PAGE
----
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This CHOP takes the channels coming in the first (Position) input, converts and records them into an internal storage array, and outputs the storage array as the CHOP output. The optional second (Active) input is used to enable and disable the recording.
During each frame that is being recorded, the Record CHOP uses only the values of the Position input at the current frame. The Type determines how the input values are converted. In one case, input values are recorded as-is or interpreted as a speed.
If Record is set to Auto Range, and the Active input goes on, and Houdini is playing, then any existing storage array is cleared, and the Position channels are recorded in a new storage array until Active goes off. To produce a single-frame recording, hold down the ⌃ Ctrl key during Auto Range recording.
The Mouse and Keyboard CHOPs are often attached to the Position and Active inputs respectively of the Record CHOP to perform the recording of channels from mouse movements, enabled by pressing a keyboard key (see the Keyboard CHOP).
When and how much to record.
Always records when playing forward.
Add the new input to already-recorded channels.
Creates an interval based on Active on/off.
Record can sample the time slice or a single frame.
How to compute missed input samples using interpolation.
The interpretation of the Position input.
Output values set to the input values as-is.
Input changes are treated as a speed. An input of
will cause the output to increase by 0.5 per time unit.
The input changes (times Gain A/B) are added to the output values. Only done when Active is on.
Input changes (times Gain A/B) are treated as a speed change. When Active is off, speed is 0. Output is current value + speed * timestep.
Speed & Hold
Like Speed except speed is held when Active is off.
Record can output single frames, a time slice, or the full animation range.
Initial values to use for position (output of CHOP).
Initial values to use for speed (for Speed Types).
Command menu to set the internal state to be the initial values above.
Command menu to read the current internal state into the initial values above.
Channels Per Limit
Number of consecutive channels to use Limit A before switching to Limit B.
Type of limiting function for sets A and B.
Clamp at the minimum/maximum value and hold.
At limit, continue channel at other end of min/max range.
At limit, bounce channel back within min/max range.
The minimum value of the channel.
The maximum value of the channel.
The Position input is multiplied by this gain factor.
Some of these parameters may not be available on all CHOP nodes.
To determine which channels get affected, some CHOPs have a scope string. Patterns can be used in the scope, for example
* (match all), and
? (match single character).
The following are examples of possible channel name matching options:
Matches a single channel name.
chan3 tx ty tz
Matches four channel names, separated by spaces.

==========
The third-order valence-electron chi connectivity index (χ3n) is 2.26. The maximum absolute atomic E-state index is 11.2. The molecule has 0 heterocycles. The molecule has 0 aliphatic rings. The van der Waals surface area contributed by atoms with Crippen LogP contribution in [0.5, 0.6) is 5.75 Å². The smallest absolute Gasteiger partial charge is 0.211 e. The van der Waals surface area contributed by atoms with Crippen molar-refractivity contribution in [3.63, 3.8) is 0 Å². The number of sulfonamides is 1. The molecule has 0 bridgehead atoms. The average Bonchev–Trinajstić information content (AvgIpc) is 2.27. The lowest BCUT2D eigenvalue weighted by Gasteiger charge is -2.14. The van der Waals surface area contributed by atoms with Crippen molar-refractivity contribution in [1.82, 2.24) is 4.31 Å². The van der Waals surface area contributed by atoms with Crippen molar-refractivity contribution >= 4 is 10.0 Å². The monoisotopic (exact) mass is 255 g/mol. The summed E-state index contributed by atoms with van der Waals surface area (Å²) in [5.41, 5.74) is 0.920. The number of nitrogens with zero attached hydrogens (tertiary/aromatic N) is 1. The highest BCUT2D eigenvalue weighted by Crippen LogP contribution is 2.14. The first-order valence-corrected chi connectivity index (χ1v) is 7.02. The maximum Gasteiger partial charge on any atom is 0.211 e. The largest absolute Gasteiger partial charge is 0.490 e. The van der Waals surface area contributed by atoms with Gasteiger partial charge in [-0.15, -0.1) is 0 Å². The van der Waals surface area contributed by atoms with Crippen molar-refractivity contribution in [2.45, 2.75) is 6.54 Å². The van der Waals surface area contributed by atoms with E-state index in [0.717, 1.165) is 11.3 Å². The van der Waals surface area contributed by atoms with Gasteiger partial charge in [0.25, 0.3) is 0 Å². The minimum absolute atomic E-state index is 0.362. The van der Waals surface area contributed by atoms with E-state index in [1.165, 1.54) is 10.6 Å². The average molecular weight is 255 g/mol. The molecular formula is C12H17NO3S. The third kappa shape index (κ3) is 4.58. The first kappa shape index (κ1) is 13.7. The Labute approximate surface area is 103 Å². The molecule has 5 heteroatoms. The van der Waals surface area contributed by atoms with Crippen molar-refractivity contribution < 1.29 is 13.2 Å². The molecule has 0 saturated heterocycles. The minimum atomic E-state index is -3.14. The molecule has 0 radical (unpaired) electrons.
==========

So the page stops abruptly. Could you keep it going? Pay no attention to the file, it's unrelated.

Matches each channel that starts with
Matches each channel that has
foot in it.
? matches a single character.
t? matches two-character channels starting with t.
Matches number ranges giving
[xyz]matches three characters, giving channels
Sample Rate Match
The Sample Rate Match Options handle cases where multiple input CHOPs’ sample rates are different.
Resample At First Input’s Rate
Use rate of first input to resample others.
Resample At Maximum Rate
Resample to highest sample rate.
Resample At Minimum Rate
Resample to the lowest sample rate.
Error if Rates Differ
Does not accept conflicting sample rates.
The units for which time parameters are specified.
For example, you can specify the amount of time a lag should last for in seconds (default), frames (at the Houdini FPS), or samples (in the CHOP’s sample rate).
When you change the Units parameter, it does not convert the existing parameters to the new units.
Time Slicing is a feature which boosts cooking performance and reduces memory usage. Traditionally, CHOPs calculate the channel over its entire frame range. If the channel does need to be evaluated every frame, then cooking the entire range of the channel is unnecessary. It is more efficient to calculate only the fraction of the channel that is needed. This fraction is known as a Time Slice.
Causes the memory consumed by a CHOP to be released after it is cooked and the data passed to the next CHOP.
The Export prefix is prepended to CHOP channel names to determine where to export to.
For example, if the CHOP channel was named
geo1:tx, and the prefix was
/obj, the channel would be exported to
You can leave the Export Prefix blank, but then your CHOP track names need to be absolute paths, such as
Every CHOP has this option. Each CHOP gets a default color assigned for display in the Graph port, but you can override the color in the Common page under Graph Color. There are 36 RGB color combinations in the Palette.
Graph Color Step
When the graph displays the animation curves and a CHOP has two or more channels, this defines the difference in color from one channel to the next, giving a rainbow spectrum of colors.
The following examples include this node.
You can chain the Composite CHOP together to take two or more channels and do an ordered sequence blend. The Composite CHOP takes a control curve and uses it to determine which channel to use with each Composite CHOP working on two channels at a time, creating a sequence blend. The first Composite node processes the first and second channel, the second Composite node processes the result from the first node and the third channel, and so on.
A key component of this network is the Limit CHOP. It processes the control curve so the range is valid for the pair of channels being processed by the associated Composite node.